Interest rates may stay a bit above the floor recently set in late 2020 as economic recovery becomes more obvious. But we do not think interest rates will increase enough to snuff out the U.S. recovery – because the Fed will not allow that to occur. Corporate earnings should have a very nice bounce in 2021, especially in industries that were damaged in 2020 (think hospitality, restaurants, airlines). The rate of earnings increase in these businesses will probably shock on the upside – a reversion to the mean and a return to growth. The “growth darlings” may not be so impressive with their comparative earnings growth reports, because they did not suffer so much in 2020. Nevertheless, growth company profits should be handsome and would be most welcome in any other year. We think that there will be some rotation out of growth stocks, trimming winners, and into more value-recognized names. However, we are not yet convinced that there will be a wholesale conversion from a growth to value strategy because investors still appreciate growth and consistency – two hallmarks of the growth stock strategy.


Sumo Wrestling…

In Japan there is an ancient form of wrestling still popular today in modern Japan. After a prolonged ritualistic ceremony of prayer, two giant Japanese wrestlers lunge at one another from opposite sides of a circle, intending to push one or the other out of the circle to win the match. During the match there is a great collision of flesh with arms flailing to defeat the opponent.


This, it seems to us, is the state of the U.S. relationship with China. America and China represent the two biggest economies in the world today. The U.S. is the economic leader with China “fast on its heels”. America is the military leader of the world and has been the international “policeman” for decades. China is spending lots of money on defense and is becoming a formidable power. The U.S. sees itself as the political leader – but China has recently under President Xi exercised a more muscular political philosophy domestically and internationally and is no longer willing to concede easily that it “plays second fiddle” to the U.S. in this sphere. China and America are competitors. We also have a symbiotic relationship because both countries buy substantial goods and services from one another. Thus, we need one another, and the world certainly does not need the two biggest economies to be at odds with one another. It would be bad for business. Healthy competition is good.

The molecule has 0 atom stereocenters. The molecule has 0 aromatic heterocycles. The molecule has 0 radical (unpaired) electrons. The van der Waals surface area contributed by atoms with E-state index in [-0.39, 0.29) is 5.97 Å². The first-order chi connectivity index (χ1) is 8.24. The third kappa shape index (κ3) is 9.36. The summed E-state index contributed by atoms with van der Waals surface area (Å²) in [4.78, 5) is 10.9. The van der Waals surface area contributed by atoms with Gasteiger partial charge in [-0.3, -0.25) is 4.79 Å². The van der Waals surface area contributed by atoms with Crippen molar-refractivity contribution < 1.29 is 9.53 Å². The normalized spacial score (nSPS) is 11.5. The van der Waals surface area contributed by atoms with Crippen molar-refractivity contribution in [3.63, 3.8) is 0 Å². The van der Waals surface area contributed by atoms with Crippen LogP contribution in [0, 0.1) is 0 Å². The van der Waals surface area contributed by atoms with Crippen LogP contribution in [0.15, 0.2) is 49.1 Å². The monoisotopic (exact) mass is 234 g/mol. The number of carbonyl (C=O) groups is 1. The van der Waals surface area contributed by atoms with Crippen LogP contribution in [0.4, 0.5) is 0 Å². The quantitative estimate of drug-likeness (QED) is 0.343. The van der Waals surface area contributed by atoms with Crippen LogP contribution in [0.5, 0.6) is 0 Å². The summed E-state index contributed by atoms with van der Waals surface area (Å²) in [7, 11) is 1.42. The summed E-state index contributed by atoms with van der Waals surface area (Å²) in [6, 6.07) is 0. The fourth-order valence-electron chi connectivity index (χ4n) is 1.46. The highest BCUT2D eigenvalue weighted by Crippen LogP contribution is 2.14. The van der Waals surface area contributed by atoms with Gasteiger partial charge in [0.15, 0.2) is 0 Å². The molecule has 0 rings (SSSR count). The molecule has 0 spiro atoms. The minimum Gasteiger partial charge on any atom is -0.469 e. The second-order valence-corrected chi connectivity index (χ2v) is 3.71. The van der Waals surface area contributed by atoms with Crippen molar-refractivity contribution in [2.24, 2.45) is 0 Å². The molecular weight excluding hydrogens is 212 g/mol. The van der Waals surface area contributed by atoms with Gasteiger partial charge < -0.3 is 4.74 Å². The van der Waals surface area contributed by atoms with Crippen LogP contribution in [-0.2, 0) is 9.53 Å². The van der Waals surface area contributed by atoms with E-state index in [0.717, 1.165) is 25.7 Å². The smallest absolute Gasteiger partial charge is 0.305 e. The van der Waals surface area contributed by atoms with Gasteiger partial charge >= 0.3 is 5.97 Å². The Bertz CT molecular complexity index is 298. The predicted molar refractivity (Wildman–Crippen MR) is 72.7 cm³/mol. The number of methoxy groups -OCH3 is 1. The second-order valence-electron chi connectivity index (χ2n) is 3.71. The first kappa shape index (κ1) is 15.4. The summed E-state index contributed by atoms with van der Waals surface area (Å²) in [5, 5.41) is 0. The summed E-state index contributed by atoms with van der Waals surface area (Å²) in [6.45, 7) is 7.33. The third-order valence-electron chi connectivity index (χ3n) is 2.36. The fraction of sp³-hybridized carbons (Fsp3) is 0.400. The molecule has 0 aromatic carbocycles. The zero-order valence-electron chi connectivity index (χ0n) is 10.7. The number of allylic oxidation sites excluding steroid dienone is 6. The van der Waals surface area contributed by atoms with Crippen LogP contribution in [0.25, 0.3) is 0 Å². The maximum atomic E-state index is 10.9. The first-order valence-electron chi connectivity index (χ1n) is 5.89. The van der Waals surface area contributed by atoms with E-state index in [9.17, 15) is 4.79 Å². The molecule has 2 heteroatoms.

According to foreign policy experts, the relationship between China and the U.S. is evolving into a new dynamic. Pictured as the “rising” power, China is more confident economically, militarily and politically. As a nation it seems more willing than in the past to take risks in Hong Kong, Taiwan, on the Indian border and around the South China Sea. China also seems more willing to upset the “old rules” and the global status quo that has been policed by America. The U.S., on the other hand, is reluctant to cede influence (either soft or hard) and is trying to maintain its position. The Chinese bridle at this, saying that the U.S. is trying to “keep China down”.

We think that this new stage of the American/Chinese relationship must be watched closely. There is no reason why it must devolve into something ugly – a new Cold War. But that possibility cannot be ruled out. If there were to be a rupture, there would be significant economic consequences for the world and markets would react badly. We do not think that this will be the path chosen. But we need to watch this situation.




  1. Inflation will stay low. Yes – So far, so good.
  2. Interest rates will remain low. Yes – A bit of a “backup” but still low
  3. The dollar will weaken. Yes/No – Dollar has been weaker, but with slight “backup” in interest rates, the dollar has regained some strength.
  4. Oil will stay in a pricing range of $50-$60/bbl. Yes – there was a rally, but that has lost some “steam.”
  5. World GNP (Gross National Product) will rebound strongly. Yes – Getting stronger with fiscal stimulus & monetary support.
  6. Corporate earnings will rebound strongly. Yes.
  7. Investor “risk appetites” will increase. Yes – Still believe.
  8. International equities will outperform U.S. equities. Yes/No – International stocks rallied early, but have given up some advantage.
  9. In the U.S. infrastructure spending will jump. Yes – The Biden administration is submitting a big plan.
  10. U.S. stocks will have a good year with some rotation out of “tech darlings” into more economically sensitive names. Yes – see above.